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  • Climate Action Week
    All day
    04-02-2019

    Events running throughout Week 4

    The Oxford Climate Society’s first-ever Climate Action Week will explore strategies for responding to climate change on as many fronts as possible, from lifestyle to legislation. Co-organised with the Student Union, Oxford Climate Justice Campaign, the Oxford Hub and Oxford Sustainability, and featuring collaborations with Oxford Migrant Solidarity, Waste Society and more. A week of lunchtime workshops and evening discussions. Events TBA – make sure to follow us on Facebook and subscribe to our newsletter! https://www.oxfordclimatesociety.com

  • Global Climate Change: A Summary for Policymakers
    14:00 -15:00
    04-02-2019

    OUCE, SoGE, South Parks Road

    OUCE, SoGE, South Parks Road

    A lecture series by Professor Myles Allen (Environmental Change Institute, University of Oxford), co-hosted by the Oxford Geography Society and the Oxford Climate Society.

    Target audience: the aim is a course open to everyone. Human geographers and humanities students are very welcome: lectures will use GCSE-level maths only where essential (tools listed below), and exercises will require the use of an Excel-based integrated assessment climate model. Natural Sciences students may find it helpful to familiarise themselves with some basic macroeconomics, although I will try to work from first principles. No advanced reading is expected, but I recommend David Archer on the physical science, William Nordhaus on economics and David McKay on mitigation options, to be read alongside the lectures if you are interested.

    Lecture 4:
    The fate of anthropogenic emissions of CO2 and other climate drivers. This lecture explains why net anthropogenic CO2 emissions need to be reduced to zero to halt the rise in global temperature, putting paid to the once-popular idea of “contraction and convergence” to a “sustainable” per-capita CO2 emission rate. We’ll also discuss how other climate pollutants behave, including methane, nitrous oxide and aerosols, and why the concept of “CO2-equivalent emissions”, although deeply embedded in almost all climate policy discussions, can be misleading.

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  • Diabatic influences on Rossby wave development on the jet stream
    11:30 -12:30
    07-02-2019

    John Methven (University of Reading)

  • The role of scientific expertise in today’s world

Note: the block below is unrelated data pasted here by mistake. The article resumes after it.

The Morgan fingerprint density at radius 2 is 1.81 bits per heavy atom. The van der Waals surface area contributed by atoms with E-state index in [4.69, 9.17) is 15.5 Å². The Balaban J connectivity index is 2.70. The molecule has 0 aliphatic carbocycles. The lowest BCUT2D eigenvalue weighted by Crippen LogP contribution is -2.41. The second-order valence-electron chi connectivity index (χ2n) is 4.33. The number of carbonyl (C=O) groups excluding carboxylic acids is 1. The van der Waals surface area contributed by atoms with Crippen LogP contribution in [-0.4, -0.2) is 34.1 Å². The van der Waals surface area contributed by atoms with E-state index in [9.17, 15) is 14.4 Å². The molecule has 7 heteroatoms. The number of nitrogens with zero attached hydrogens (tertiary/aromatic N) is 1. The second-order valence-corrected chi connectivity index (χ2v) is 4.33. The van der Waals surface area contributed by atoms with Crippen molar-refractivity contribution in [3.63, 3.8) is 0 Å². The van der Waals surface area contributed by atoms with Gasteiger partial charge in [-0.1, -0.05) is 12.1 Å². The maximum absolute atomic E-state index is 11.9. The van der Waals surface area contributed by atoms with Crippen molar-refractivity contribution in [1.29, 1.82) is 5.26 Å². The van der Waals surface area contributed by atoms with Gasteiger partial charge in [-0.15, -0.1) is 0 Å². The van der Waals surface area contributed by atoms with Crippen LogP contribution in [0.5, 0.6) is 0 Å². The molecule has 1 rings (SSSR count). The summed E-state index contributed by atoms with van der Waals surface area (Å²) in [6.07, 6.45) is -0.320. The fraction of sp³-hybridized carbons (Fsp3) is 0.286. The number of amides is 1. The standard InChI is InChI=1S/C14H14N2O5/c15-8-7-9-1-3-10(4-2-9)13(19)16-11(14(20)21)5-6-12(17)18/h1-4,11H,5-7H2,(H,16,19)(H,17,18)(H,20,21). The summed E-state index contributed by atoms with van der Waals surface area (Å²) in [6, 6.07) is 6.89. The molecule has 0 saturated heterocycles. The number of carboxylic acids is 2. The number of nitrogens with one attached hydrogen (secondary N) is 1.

17:45 -19:00
    07-02-2019

    Linacre College, St. Cross Rd., Oxford

    Linacre College, St. Cross Rd., Oxford

    A Special Linacre Talk by Prof Harry Collins

    Abstract:

    In today’s world people have realized that the heroic episodes of science – Newton, Einstein, Quantum Theory, Gravitational Waves – do not represent most of the science we encounter in our lives – climate change, econometric modelling, old age. We can no longer rely on justifying the value of science by reaching for its truth and citing the old icons. Instead we must value science for its intrinsic values, which can survive and lead democracy as other professions fold under the pressure of the free market. Science is also a check and balance on the power of governments – a need which, with the growth of populism, has never been more clear. The social studies of science have to accept their role in the transformation of the image of science and consider their position.

    Bio:

    Professor Harry Collins is a British sociologist of science at the School of Social Sciences, Cardiff University, Wales. In 2012 he was elected a Fellow of the British Academy. He has written for over 30 years on the sociology of gravitational wave physics.

    Please RSVP to:

    samantha.vanderslott@paediatrics.ox.ac.uk or jack.rowbotham@chem.ox.ac.uk

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  • Global Climate Change: A Summary for Policymakers
    14:00 -15:00
    11-02-2019

    OUCE, SoGE, South Parks Road

    OUCE, SoGE, South Parks Road

    A lecture series by Professor Myles Allen (Environmental Change Institute, University of Oxford), co-hosted by the Oxford Geography Society and the Oxford Climate Society.

    Target audience: the aim is a course open to everyone. Human geographers and humanities students are very welcome: lectures will use GCSE-level maths only where essential (tools listed below), and exercises will require the use of an Excel-based integrated assessment climate model. Natural Sciences students may find it helpful to familiarise themselves with some basic macroeconomics, although I will try to work from first principles. No advanced reading is expected, but I recommend David Archer on the physical science, William Nordhaus on economics and David McKay on mitigation options, to be read alongside the lectures if you are interested.

    Lecture 5: